A Victorian-style lamppost that lights up red at night is the newest addition to the West End. The unique memorial, unveiled Sept 16, 2016, in front of St Paul’s Anglican Church at the corner of Jervis and Pendrell, honours sex workers expelled from the area in 1984.
Vancouver Police Department Superintendent Michelle Davey apologized on behalf of the force for its role in enforcing the city’s bylaw to push sex workers out of the West End.
“We recognize the bravery, the courage of the sex workers of the 1980s,” she told the approximately 150 people who gathered for the monument’s official opening.
“This is the hooker-hood,” affirmed Becki Ross, a sociology professor at the University of British Columbia, to applause. “They have not been honoured until now.”
Ross partnered with indigenous trans sex worker advocate Jamie Lee Hamilton to co-found the West End Sex Workers Memorial Committee in 2008.
“As sex workers rights’ movements gather traction and grow internationally, from India to Cambodia to Turkey to Mexico to New Zealand, it’s our time to make a loud, passionate, public declaration that sex workers were and are worthy of collective respect, belonging and humanity,” Ross told the crowd.
Hamilton says she first presented the idea for a memorial at a 2008 mayoral debate between NPA candidate Peter Ladner and now-Mayor Gregor Robertson, who was unable to attend today’s opening due to a scheduling conflict, his office told Daily Xtra.
“I have to duly note he is not here today,” Hamilton told the crowd, though she noted the attendance of some “incredible city councillors.”
City Councillor Andrea Reimer offered an official acknowledgment from the City of Vancouver that sex workers were adversely affected by the municipal bylaw that displaced them from the West End.
“We know now that that view and those actions resulted in great harm to other members of the community, namely sex workers. And not just harm. That’s a very soft word for abduction, torture and murder of many women in our community,” Reimer said.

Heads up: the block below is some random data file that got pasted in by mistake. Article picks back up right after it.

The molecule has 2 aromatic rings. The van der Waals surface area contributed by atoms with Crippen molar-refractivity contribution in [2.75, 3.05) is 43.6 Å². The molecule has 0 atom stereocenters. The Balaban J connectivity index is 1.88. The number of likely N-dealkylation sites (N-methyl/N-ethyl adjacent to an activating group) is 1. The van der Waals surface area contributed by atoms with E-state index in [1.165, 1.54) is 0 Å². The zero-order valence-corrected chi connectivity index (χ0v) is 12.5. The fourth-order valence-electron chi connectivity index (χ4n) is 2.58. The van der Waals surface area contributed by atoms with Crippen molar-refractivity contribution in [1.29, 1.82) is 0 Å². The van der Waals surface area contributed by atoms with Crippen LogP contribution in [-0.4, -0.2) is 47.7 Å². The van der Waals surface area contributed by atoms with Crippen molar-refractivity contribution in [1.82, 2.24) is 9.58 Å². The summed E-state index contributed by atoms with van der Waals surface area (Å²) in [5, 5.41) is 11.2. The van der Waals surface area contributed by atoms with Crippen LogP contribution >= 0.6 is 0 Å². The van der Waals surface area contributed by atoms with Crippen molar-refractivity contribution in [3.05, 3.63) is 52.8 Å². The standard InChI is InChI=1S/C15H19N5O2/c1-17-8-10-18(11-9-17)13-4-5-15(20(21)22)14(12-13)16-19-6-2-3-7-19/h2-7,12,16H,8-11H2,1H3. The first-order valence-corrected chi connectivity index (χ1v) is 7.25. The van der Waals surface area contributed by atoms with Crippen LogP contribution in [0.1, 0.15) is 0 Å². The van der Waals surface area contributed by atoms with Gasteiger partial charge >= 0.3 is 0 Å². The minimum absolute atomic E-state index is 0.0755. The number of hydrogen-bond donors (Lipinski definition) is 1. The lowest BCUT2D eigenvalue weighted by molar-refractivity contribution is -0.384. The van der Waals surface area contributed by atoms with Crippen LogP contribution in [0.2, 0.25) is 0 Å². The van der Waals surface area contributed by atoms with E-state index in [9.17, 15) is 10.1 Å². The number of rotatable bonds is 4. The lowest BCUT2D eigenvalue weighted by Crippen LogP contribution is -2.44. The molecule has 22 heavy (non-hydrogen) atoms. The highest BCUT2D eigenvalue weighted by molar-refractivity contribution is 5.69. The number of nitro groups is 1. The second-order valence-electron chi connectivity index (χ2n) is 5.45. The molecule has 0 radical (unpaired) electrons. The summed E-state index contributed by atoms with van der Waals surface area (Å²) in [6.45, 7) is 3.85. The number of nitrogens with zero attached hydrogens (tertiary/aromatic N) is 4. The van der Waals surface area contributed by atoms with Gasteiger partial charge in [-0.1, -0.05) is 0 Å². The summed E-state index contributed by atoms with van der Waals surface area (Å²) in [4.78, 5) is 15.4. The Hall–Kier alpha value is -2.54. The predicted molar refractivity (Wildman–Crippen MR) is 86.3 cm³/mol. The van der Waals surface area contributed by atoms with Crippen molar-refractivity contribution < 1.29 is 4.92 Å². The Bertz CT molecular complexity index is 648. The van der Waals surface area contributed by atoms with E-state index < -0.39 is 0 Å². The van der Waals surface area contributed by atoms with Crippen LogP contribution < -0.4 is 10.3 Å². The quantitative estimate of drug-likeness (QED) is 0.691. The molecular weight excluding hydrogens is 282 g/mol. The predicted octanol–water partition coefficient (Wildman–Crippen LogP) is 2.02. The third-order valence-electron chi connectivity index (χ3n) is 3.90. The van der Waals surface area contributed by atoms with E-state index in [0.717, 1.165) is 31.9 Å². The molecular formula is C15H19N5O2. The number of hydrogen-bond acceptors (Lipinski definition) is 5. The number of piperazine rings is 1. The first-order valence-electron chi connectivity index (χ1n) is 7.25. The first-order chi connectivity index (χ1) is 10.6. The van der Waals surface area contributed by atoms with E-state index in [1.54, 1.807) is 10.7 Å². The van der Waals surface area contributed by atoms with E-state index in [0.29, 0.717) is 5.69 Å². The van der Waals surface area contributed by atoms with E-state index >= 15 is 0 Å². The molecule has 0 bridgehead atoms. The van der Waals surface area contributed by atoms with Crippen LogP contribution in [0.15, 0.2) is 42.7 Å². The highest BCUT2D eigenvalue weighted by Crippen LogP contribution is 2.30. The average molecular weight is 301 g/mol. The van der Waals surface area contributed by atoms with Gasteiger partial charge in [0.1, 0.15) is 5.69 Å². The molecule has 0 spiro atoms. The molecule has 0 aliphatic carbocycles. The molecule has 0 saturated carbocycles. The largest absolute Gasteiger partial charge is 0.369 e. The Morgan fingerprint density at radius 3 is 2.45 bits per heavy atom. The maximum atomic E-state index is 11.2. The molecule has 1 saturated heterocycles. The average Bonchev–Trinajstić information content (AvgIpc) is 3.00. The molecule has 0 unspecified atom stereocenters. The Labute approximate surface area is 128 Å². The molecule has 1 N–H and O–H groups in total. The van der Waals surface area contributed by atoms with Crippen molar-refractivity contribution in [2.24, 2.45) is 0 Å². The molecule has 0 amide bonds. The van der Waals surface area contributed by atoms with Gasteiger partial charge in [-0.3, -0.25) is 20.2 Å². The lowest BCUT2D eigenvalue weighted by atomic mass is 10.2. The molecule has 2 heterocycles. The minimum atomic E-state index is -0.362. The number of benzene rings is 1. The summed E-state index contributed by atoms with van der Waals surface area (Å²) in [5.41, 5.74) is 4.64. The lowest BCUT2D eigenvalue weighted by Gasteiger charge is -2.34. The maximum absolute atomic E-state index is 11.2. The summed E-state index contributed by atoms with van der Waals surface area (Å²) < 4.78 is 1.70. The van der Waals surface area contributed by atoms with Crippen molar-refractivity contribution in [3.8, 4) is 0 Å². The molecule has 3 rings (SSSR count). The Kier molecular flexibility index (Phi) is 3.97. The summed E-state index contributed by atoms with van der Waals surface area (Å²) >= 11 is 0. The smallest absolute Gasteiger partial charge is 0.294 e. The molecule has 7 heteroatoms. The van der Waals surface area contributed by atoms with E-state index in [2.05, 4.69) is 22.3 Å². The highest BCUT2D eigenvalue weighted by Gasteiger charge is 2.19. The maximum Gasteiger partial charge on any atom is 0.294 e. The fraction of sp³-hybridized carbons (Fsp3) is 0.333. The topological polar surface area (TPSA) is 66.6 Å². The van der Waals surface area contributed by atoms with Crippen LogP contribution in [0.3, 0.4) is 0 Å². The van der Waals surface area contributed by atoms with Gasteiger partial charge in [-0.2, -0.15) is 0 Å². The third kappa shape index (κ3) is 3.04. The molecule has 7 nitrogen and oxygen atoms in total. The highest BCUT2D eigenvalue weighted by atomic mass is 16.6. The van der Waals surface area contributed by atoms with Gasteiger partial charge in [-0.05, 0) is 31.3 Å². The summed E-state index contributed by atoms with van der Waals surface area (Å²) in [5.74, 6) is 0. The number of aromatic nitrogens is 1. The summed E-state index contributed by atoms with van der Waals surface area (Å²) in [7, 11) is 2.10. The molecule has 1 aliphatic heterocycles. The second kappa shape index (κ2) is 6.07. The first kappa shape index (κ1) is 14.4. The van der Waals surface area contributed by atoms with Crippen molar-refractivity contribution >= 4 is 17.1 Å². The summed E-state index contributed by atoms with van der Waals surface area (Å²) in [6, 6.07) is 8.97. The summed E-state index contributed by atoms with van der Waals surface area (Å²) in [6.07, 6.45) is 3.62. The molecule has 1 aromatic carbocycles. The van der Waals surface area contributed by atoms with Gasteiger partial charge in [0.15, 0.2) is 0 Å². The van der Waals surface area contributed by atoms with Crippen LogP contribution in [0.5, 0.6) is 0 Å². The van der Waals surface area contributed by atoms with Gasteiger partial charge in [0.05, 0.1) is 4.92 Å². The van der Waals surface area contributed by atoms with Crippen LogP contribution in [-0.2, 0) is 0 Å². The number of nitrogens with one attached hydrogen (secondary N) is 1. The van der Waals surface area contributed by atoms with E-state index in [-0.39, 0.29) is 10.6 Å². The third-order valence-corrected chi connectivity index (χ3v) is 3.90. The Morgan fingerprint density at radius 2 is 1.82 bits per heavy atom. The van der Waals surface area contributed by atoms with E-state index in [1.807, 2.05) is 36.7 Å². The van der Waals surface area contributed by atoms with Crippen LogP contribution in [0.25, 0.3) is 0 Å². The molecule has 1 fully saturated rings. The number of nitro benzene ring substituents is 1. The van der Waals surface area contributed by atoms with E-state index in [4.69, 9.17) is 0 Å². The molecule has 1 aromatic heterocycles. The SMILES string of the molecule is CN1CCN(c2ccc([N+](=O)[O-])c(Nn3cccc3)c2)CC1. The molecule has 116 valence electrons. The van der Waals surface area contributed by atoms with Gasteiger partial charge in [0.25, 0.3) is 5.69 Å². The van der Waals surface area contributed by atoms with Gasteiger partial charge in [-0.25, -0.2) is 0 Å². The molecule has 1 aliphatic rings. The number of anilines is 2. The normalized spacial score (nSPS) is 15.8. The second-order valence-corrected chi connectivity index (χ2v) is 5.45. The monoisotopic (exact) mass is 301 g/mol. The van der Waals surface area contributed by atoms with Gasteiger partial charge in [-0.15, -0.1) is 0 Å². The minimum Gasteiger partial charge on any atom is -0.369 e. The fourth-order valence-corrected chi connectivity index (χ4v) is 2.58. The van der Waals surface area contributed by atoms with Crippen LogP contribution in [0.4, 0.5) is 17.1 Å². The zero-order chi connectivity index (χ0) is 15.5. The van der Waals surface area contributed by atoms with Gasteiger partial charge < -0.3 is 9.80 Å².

She acknowledged the city is making progress but has a long way to go. “It’s not really justice, it’s an echo of justice,” she said. “Justice has to live for everyone or it actually lives for none of us.”
Hindy Avery, who worked on the memorial committee, tells Daily Xtra she’s deeply appreciative of the “beautifully designed” monument that recognizes the atrocity and tragedy experienced by sex workers in the West End.
“They were exiled and as a result of their exile many suffered hardships — health-wise and economically — and they were all scattered around the city,” she says.
“When they were here in the West End they had a strong community and they supported and looked out for each other,” she continues.
She says the new memorial shows “that their lives were respected and will be remembered.”
Velvet Steele arrived in Vancouver after the displacement, but says the monument still holds personal significance to her.
“Providing fetish service work, I got to know and meet a lot of people,” she says, including people who have disappeared doing sex work.
The memorial doesn’t wipe away that injustice, she says. “But to see some acknowledgment . . . I think is brave, it’s a step forward.”